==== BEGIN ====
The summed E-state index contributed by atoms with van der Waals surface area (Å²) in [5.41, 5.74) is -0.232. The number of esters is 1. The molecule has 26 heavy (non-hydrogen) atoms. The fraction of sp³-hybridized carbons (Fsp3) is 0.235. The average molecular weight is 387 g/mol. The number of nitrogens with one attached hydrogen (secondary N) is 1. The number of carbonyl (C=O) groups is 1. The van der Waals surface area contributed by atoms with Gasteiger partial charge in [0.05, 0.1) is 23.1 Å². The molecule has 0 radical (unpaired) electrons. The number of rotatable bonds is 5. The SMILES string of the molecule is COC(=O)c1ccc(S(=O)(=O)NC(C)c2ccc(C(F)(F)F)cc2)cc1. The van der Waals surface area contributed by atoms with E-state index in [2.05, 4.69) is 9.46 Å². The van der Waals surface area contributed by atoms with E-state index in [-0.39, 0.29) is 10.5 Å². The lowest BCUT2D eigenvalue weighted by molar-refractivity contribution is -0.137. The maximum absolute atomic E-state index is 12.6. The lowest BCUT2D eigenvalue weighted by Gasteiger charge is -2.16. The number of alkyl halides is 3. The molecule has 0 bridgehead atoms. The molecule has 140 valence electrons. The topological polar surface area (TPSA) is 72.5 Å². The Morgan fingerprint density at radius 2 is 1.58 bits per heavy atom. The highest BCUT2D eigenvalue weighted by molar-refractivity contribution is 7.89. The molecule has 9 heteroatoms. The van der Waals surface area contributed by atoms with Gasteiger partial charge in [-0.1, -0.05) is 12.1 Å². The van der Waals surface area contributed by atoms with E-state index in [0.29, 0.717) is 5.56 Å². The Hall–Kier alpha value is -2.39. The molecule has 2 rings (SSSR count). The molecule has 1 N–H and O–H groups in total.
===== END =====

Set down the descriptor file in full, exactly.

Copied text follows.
The summed E-state index contributed by atoms with van der Waals surface area (Å²) in [5.41, 5.74) is -0.232. The number of esters is 1. The molecule has 26 heavy (non-hydrogen) atoms. The fraction of sp³-hybridized carbons (Fsp3) is 0.235. The average molecular weight is 387 g/mol. The number of nitrogens with one attached hydrogen (secondary N) is 1. The number of carbonyl (C=O) groups is 1. The van der Waals surface area contributed by atoms with Gasteiger partial charge in [0.05, 0.1) is 23.1 Å². The molecule has 0 radical (unpaired) electrons. The number of rotatable bonds is 5. The SMILES string of the molecule is COC(=O)c1ccc(S(=O)(=O)NC(C)c2ccc(C(F)(F)F)cc2)cc1. The van der Waals surface area contributed by atoms with E-state index in [2.05, 4.69) is 9.46 Å². The van der Waals surface area contributed by atoms with E-state index in [-0.39, 0.29) is 10.5 Å². The lowest BCUT2D eigenvalue weighted by molar-refractivity contribution is -0.137. The maximum absolute atomic E-state index is 12.6. The lowest BCUT2D eigenvalue weighted by Gasteiger charge is -2.16. The number of alkyl halides is 3. The molecule has 0 bridgehead atoms. The molecule has 140 valence electrons. The topological polar surface area (TPSA) is 72.5 Å². The Morgan fingerprint density at radius 2 is 1.58 bits per heavy atom. The highest BCUT2D eigenvalue weighted by molar-refractivity contribution is 7.89. The molecule has 9 heteroatoms. The van der Waals surface area contributed by atoms with Gasteiger partial charge in [-0.1, -0.05) is 12.1 Å². The van der Waals surface area contributed by atoms with E-state index in [0.29, 0.717) is 5.56 Å². The Hall–Kier alpha value is -2.39. The molecule has 2 rings (SSSR count). The molecule has 1 N–H and O–H groups in total.